Correctly unsubscribe in Angular

At work, a number of angular web pages were sending an increasing number of requests to the back-end. Apparently, if I reuse components that don’t properly dispose of their observable subscriptions, they keep sending and processing multiple requests.

Imagine I have a page with multiple tabs that show the same type of data, lets say person information, and each tab displays info on different persons. On tab of Person 1, one request to https://example.com/data/person/1. When I navigate to the tab of Person 2, I notice 2 requests to https://example.com/data/person/2. Each tab navigation increases the number of requests by 1.

There is a service with a method that returns an Observable, for example:

@Injectable()
export class DataService {
  public getData(): Observable {
    const url = 'https://example.com/data/example';
    return this.httpClient.get(url);
  }
}

When the service gets injected and the getData() method is called, then I subscribe and store the result in a variable.

private loadData(): void {
  this.dataService.getData()
  .subscribe(data => { this.allData = data; },
             error => {
                         console.error(error);
                         this.allData = [];
             });
}

The problem that arises here is that the injected service with the getData() lives longer than the component it is injected into. So the subscription is still active when the component is destroyed. When the service is injected into another component, another subscription is added to the same endpoint. It can happen that instead of one call to https://example.com/data/endpoint, there will be several calls. One for each registered subscription.

There are three solutions according to this article. The general angular community likes this one the best: use “ takeWhile“`.

Upon subscribing, use takeWhile to register a boolean expression or value. When the boolean is set to false, the subscription will be stopped. The OnDestroy method will be the place where the boolean value is flipped.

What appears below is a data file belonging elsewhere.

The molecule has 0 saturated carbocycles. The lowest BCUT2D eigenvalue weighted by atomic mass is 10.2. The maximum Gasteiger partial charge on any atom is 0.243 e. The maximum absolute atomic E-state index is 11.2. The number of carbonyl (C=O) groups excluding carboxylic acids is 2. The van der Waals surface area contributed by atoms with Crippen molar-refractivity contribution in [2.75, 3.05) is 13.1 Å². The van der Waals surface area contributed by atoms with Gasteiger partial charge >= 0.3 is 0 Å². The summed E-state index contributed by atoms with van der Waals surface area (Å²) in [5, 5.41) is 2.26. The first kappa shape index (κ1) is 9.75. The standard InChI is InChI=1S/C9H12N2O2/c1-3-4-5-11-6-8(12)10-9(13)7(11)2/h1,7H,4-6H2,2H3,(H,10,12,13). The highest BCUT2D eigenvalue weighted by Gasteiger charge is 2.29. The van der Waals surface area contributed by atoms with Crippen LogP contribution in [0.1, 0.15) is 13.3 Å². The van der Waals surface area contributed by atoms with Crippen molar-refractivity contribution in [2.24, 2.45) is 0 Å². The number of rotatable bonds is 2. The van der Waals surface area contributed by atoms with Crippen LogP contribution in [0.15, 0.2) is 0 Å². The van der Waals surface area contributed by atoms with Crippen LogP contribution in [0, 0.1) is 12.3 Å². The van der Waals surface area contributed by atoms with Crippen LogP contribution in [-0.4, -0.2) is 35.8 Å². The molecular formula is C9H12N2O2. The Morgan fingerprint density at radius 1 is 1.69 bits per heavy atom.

export class SomeComponent implements AfterViewInit, OnDestroy {
  private keepReceiving = true;
  ngAfterViewInit() { this.loadData(); }
  ngOnDestroy() { this.keepReceiving = false; }
  private loadData(): void {
  this.dataService.getData()
                  .takeWhile(this.keepReceiving)
                  .subscribe(data => { this.allData = data; },
                             error => {
                                        console.error(error);
                                        this.allData = [];
                                       });
  }
}

Now with the takeWhile boolean registered, everything will be cleaned up nicely. This memory leak is plugged and the performance is much better. Improvements all around.

Update: A friend of mine pointed out that the preferred way of unsubscribing is through the AsyncPipe. I didn’t fully understand how to use the async pipe, but my friend gave a brief, yet thorough understanding. It basically boils down to that the async pipe will unsubscribe all subscriptions for you. Somehow, it works out from what you passed in what to unsubscribe. The updated code should look something like:

private loadData(): void {
this.allData = this.dataService.getData()
.pipe(map((state) => state));
}

And in the front-end, I can use the data just like I want. All I have to do, is put a pipe with the async keyword behind it.

app-my-component data="allData | async"
<div></div>
<div>{{allData.text | async}}</div>
&nbsp;

Now Angular will take care of all the heavy lifting of subscribing and unsubscribing. A big thanks to my friend (who likes to remain anonymous).

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